In between all the marking and moderation, however, here at Southfields we managed to take a break last week– or was it extra work?– and go on a class trip to see ‘War Horse’ at the New London Theatre on Drury Lane.

Now, this isn’t a production that needs any introduction from me. ‘War Horse’, adapted from a children’s novel by Michael Morpurgo, has been running successfully on the London stage for over four years now. It recently opened on Broadway. You can check out reviews of the play in the Guardian, Telegraph and New York Times— and watch a trailer for the production here.

The play follows a horse, Joey, and his best friend Albert, as they go to war in 1914. First Joey is sold to the army by Albert’s drunkard father; later Albert follows by volunteering for the front in a quest to find his much-loved companion. Both Albert and Joey are pulled into the vicious maelstrom of the war, with Albert determined to reunite the pair.

Such is the basic plot of ‘War Horse’. It’s a pretty utilitarian and shaky thing, but as we all know by now, it is not simply the story that the audience comes to see: it’s the horses. ‘War Horse’ employs puppeteers to bring the horses alive on stage, and nose-twitchingly alive they seem too.

When our group went to see ‘War Horse’, I wondered about these life-size, wood frame puppets: would they be up to the theatrical hype? The answer is resoundingly ‘yes’: they are indeed magical, and their transformation from inert thing to living, breathing animal is child’s-play, in the best sense: a triumph of imagination over reality. The horses are, as they say, worth the price of admission alone.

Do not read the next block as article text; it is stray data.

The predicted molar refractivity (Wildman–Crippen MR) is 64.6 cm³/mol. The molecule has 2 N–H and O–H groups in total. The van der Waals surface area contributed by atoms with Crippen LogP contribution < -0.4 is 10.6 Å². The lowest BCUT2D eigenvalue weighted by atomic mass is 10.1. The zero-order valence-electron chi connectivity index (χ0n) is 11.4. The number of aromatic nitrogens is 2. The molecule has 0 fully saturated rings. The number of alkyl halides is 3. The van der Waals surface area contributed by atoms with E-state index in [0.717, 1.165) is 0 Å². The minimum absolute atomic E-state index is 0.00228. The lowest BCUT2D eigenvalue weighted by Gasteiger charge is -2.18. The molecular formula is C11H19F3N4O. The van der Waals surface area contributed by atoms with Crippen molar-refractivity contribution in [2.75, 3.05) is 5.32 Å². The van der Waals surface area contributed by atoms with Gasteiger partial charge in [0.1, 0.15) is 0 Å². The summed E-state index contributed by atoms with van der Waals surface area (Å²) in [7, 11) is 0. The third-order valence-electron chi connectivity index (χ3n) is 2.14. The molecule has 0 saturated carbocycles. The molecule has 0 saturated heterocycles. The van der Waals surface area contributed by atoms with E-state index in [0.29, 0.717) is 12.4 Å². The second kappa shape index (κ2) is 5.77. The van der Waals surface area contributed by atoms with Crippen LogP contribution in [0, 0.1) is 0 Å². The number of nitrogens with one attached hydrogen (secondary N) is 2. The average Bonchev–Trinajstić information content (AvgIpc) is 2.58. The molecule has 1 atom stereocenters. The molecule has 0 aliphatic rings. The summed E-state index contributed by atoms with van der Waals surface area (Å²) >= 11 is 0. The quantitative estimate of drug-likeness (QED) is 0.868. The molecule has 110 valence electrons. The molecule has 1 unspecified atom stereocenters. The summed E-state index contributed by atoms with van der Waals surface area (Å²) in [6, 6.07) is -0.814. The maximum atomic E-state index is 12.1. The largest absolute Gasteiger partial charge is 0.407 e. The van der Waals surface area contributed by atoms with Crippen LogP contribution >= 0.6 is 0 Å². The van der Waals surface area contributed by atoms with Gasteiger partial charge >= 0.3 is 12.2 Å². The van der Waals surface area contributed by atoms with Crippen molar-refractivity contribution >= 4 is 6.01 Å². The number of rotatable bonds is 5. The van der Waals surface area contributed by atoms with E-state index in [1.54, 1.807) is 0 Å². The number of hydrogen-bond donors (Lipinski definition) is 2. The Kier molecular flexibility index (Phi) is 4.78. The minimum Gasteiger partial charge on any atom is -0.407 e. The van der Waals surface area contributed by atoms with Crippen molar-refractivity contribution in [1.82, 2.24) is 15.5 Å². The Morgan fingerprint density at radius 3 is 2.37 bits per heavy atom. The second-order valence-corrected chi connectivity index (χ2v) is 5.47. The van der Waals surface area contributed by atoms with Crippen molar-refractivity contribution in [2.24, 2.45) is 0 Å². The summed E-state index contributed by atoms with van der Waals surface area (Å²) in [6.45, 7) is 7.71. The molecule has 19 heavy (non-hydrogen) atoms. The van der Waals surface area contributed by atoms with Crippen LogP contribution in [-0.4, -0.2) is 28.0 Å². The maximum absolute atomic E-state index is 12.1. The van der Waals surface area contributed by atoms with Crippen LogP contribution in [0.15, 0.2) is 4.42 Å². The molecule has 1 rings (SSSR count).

Which is just as well. If what is best about this play is what is child-like– the production’s brave sense of play, imagination and adventure– what is worst about it is when it comes across as simplistic and childish. After a brilliant first half, depicting Joey and Albert growing up together and becoming inseparable friends, the play begins to unravel in quite an alarming way.

Once the horse actually becomes a war horse, we’re dragged on an interminable and sometimes confusing journey across the lines with Joey, who is inevitably badly treated (animals always seem to stand in for Christ in children’s books. They should have saved time in 33 A.D. and crucified the donkey). By the second half of the play we’re firmly attached to Joey, but we frankly don’t care about his new friends and enemies, who are so mawkishly or villainously characterised that you could hardly complain if any one of them were shot and boiled down for glue.

Meanwhile, there’s Albert, who once out in France persists in his monomaniac obsession with his horse. This is played quite lightly at first, for laughs, and the play is better for it. As the play moves on, however, Albert’s seemingly bottomless fixation on his childhood friend becomes first irritating then laughable; in the midst of a war in which over 16 million people died, there’s only so much anguish over a 900lb French steak that a fully grown adult can support.

Fortunately, the production helps to bring gravitas to the feather-light plot and characterisation. The remarkable tanks, shocking shell strikes, and the grim march of the wounded back to ship convince just as the horses do and the story doesn’t.

Still– and here’s the thing– it was still a wonderful evening. The horses and production were so remarkable, and the first half so charming, that the play could, in my opinion, support the fall-off in the second. And besides this, it was a wonderful night to share with my students, who were a credit to themselves and the school. Opinion amongst them were divided; most absolutely loved the show, but at least one didn’t like the production at all. All thought the trip was worth it though, I think. If you’re a student thinking of going, I would say get along to the theatre if you can– and come to your own verdict. It’s worth your time.